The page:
25.55 - 25.67 MHz - Solar and planetary observations

73.00 - 74.60 MHz – Pulsar detection

150.05 - 153.00 MHz – Pulsar detection

406.10 - 410.00 MHz – Pulsar detection

1400.0 - 1427.0 MHz – Hydrogen line measurements

1600-1700 MHz – Hydroxyl line measurements

from: SETI League, 2003. See also Appendix A, NTIA.

 

Specific Protected radio astronomy frequencies:

  • 13.36-13.41 MHz
  • 25.55-25.67 MHz
  • 38.0-38.25 MHz
  • 73-74.6 MHz
  • 406.1-410 MHz
  • 1400-1427 MHz [Hydrogen Line at 1420.406 MHz]
  • Radio Astronomy on a secondary basis 1610-1626.5 MHz
  • 1660.5-1668.4 MHz [Hydroxyl Spectral Line 1665 and 1667 MHz]
  • Radio Astronomy on a secondary basis 1718.8-1722.2 MHz
  • 2690-2700 MHz
  • 4825-4865, 4950-4990 MHz
  • Formaldehyde Line 14,470-14,500 MHz
  • 31.2-31.3, 36.43-36.5, 42.5-43.5, 48.94-49.04 GHz
  • 97.88-98.08, 140.69-140.98, 142-149 GHz
  • 262.24-262.76, 265-275 GHz

Adapted from: http://www.jneuhaus.com/fccindex/10_khz.html#10_KHz ; http://www.jneuhaus.com/fccindex/index.html#Freq_chart; http://www.ntia.doc.gov/

Frequencies have been allocated to radio astronomy to keep these bands clear of radio transmission, allowing radio astronomers to detect faint signals from cosmic sources. Radio frequency interference (RFI) is any radio signal that is not of cosmic origin that interferes with radio astronomical observations (ATNF, 2004). It is very important to note that in some instances what radio astronomers consider RFI is a signal of considerable value for other users, and radio astronomers are very careful to coexist with such uses (NRAO, 2004).

The radio signals from astronomical objects are extremely weak, millions or billions of times weaker than signals used by ordinary communications systems. Detectable astronomical radio sources range in strength from around 10-3 to 10-6 Jansky. Translating this into watts per square meter per Hertz of frequency means the very brightest radio sources produce a signal of only 10-20 W m-2 Hz-1 (Kitchen, 2003). A cellular phone used on the Moon produces a strong signal compared to most radio astronomical signals (NRAO, 2004). Not only can manmade interference overwhelm astronomical radio signals, but weak interfering signals can contaminate legitimate data and lead to erroneous interpretations.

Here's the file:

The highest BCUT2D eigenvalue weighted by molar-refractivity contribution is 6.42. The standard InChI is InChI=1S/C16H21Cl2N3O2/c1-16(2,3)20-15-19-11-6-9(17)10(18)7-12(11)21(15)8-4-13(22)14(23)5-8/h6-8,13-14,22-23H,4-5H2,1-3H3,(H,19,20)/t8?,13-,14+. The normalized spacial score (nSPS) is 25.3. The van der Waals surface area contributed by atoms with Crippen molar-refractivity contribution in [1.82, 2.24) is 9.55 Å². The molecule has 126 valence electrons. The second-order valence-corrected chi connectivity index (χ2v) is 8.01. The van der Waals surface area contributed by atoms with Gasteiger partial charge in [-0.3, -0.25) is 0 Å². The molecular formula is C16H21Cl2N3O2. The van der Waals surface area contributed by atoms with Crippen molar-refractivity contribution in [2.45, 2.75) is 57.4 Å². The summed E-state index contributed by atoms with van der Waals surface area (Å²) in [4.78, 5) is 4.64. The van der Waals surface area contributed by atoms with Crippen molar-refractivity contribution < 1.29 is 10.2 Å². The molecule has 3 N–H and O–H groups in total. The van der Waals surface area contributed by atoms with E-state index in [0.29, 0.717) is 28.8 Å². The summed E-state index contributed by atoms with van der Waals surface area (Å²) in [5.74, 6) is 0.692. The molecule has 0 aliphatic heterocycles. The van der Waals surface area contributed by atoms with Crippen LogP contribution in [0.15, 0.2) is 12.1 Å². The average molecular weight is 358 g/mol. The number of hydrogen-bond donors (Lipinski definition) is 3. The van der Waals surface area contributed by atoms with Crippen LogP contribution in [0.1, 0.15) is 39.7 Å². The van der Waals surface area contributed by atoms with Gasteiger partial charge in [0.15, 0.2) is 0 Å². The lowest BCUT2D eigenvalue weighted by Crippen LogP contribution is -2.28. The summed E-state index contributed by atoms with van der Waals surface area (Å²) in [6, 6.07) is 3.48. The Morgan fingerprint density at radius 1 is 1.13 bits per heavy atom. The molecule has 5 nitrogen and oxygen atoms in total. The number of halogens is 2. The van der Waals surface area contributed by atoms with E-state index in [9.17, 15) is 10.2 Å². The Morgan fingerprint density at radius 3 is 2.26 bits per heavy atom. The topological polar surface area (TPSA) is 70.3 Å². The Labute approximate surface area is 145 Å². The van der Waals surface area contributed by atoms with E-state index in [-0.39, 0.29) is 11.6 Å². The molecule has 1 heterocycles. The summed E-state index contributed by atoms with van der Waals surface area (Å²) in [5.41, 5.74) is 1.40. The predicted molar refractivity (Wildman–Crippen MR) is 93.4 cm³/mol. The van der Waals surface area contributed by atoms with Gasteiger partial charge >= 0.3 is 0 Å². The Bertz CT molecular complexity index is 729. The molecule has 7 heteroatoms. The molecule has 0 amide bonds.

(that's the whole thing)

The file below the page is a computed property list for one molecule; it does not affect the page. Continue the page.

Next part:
Just because a frequency is allocated to radio astronomy, does not mean that there isn’t considerable interference. Some of the allocated frequency bands are close to legal high power transmission users. Even very well designed transmitters may have spurious signals that send a small fraction of their power into bands away from their allocated frequencies. Though such signals are very small, they are often many times larger than signals used by radio astronomers. For this reason, there is great effort to protect important radio astronomy frequencies, and most radio telescopes are located as far away from civilization as possible.

Radio astronomers sometimes use bands that are not officially protected. Jupiter has interesting radiation in the 15-30 MHz range, but most of this is not protected (Ukaranet, 2004). The FM broadcast band at 88-108 MHz is another region where radio astronomers sometimes wish to work.

Radio astronomy is usually passive (receive only) (ATNF, 2004). Sometimes, large radio telescopes transmit radar signals to study Solar System objects. Threats to radio astronomy come from mostly mundane sources, cellular telephones, wireless computer networks, garage door openers, and, especially from Earth orbiting satellites (NRAO, 2004). Satellite transmitters are often overhead when a radio telescope is poised for observation.

The Water Hole

Between 1 GHz to 10 GHz there is a relatively quiet region in the radio spectrum with little natural Galactic, extragalactic, or atmospheric radio noise (Exploratorium, 2004). Neutral hydrogen gas (HI) emits radio signals at 1.42 GHz. The hydroxyl ion OH- emits at 1.64 GHz. The frequency range between 1.42 and 1.64 GHz is sometimes called the “water hole,” and it is a critical band for research and for the Search for Extraterrestrial Intelligence (SETI). The diagrams below show Galactic and atmospheric noise and the “water hole”:

 

The Water Hole

from http://www.exploratorium.edu/learning_studio/news/october97/mainstory5_oct97.html.

 

The Water Hole

from http://www.setileague.org/general/waterhol.htm.

 

| Next |

 

Back to Top | Essay List